In the recent years, the issue of early goal directed therapy (EGDT) has led to many debate. EGDT became popular after the Rivers’ trial (1). In that single center trial including 263 patients with septic shock, EGDT application in the emergency department (ED) resulted in an important decrease in 28-day mortality from 46.5% to 30.5% (P<0.01). Even though the main difference in hemodynamic goal was the target of central venous oxygen saturation (ScvO2) that has to be maintained above 70%, the entire package, including maintenance of mean arterial pressure (MAP) ≥65 mmHg, central venous pressure (CVP) between 8-12 mmHg and urine output ≥0.5 mL/kg.h, was adopted in resuscitation guidelines (2). The trial was heavily criticized. Many of the criticisms were directed to the targets, and especially CVP as CVP is not an excellent indicator of fluid responsiveness, as well as to some of the interventions used to increase ScvO2 and in particular to the frequent use of red blood cell transfusions. Also the incidence of low ScvO2 at baseline was higher than in subsequent observational trials. All these factors raised the issue of the external validity of the trial.
Interestingly, several before and after trials evaluating the implementation of EGDT in clinical practice repeatedly reported an improvement in outcome (3,4). Without surprise, meta-analyses tacking into account these before and after trials demonstrated a survival benefit of EGDT (5). It was however difficult to ascertain that the improvement in outcome has to be attributed to EGDT as many other factors may also have contributed. Interestingly, adherence to all the components of EGDT was often low, also mitigating the potential role of EGDT in the reported improve in mortality.
Three large scale multicentric studies, (ProCESS (6), ARISE (7), and ProMISE (8), addressed the issue whether protocolized care guided on ScvO2 may improve mortality. The three trials failed to show any significant effect on mortality. In a meta-analysis combining these to the Rivers’ trial, no beneficial effect but also no harm was reported (9). A striking difference between the Rivers’ trial and the three recent trials was that the ScvO2 was already in target at inclusion, leaving minor room for improvement and hence for efficacy of the interventional protocol. Also mortality in the control group was much lower in the recent trials 18.9%, 15.7%, 24.6% respectively compared to 46.5%. These two factors were considered as indicators of improved care of patients with septic shock over time, including better resuscitation prior to inclusion so that ScvO2 was already at target at inclusion, and contributing to the decreased mortality so that EGDT could be considered as no more effective.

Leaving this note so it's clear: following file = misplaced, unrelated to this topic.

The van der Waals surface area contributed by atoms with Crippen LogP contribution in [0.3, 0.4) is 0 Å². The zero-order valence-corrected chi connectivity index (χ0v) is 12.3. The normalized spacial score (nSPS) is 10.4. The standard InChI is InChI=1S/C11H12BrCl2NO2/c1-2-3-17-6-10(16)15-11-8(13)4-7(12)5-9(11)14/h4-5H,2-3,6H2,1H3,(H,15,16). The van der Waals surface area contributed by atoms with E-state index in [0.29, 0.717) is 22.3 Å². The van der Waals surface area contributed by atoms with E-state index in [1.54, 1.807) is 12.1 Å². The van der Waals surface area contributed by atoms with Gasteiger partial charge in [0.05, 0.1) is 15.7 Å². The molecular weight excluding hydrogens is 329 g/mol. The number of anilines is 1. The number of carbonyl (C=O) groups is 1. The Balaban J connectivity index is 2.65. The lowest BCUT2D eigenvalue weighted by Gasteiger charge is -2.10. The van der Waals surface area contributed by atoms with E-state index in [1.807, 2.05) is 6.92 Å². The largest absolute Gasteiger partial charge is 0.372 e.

While one may have suggested that the issue was closed, the debate wasn’t over as these recent trials were also heavily scrutinized (10,11). In particular, their low inclusion rate (0.5–0.7 patient/center/month) was considered to potentially lead to selection bias (10,11). Indeed, it is quite surprising to consider that these centers were able to include only 6–12 patients per year. In these conditions, sepsis would not be considered as an important health issue. For the comparison, a mandatory report in the New York State of patients admitted to the ED with sepsis and submitted to bundled care inspired from SSC guidelines, included 49,331 patients (of whom 45.3% in septic shock—meeting the same definitions as in the three interventional trials) in 149 hospitals in 27 months, which corresponds to 5.5 patients per center per month (or 65 patients per center per year). While inclusion may have been limited by logistical reasons (required presence of research assistant) this extremely low ratio of included patient (1 patient included for 8–11 potential patients) suggest that other factors played a role in patients selection and patient selection may impact the result of the trial (12). Several indices pointed out that less severe patients were included, as illustrated by a predominant inclusion during office hours (while protocolized care may be more beneficial during out-of-office hours when more junior doctors are taking care of the patients) and, even more importantly, by the observation that 20% of the patients were not admitted to the ICU but rather to the wards (9). Accordingly, De Backer and Vincent questioned whether the three negative trial provided a definitive answer (10).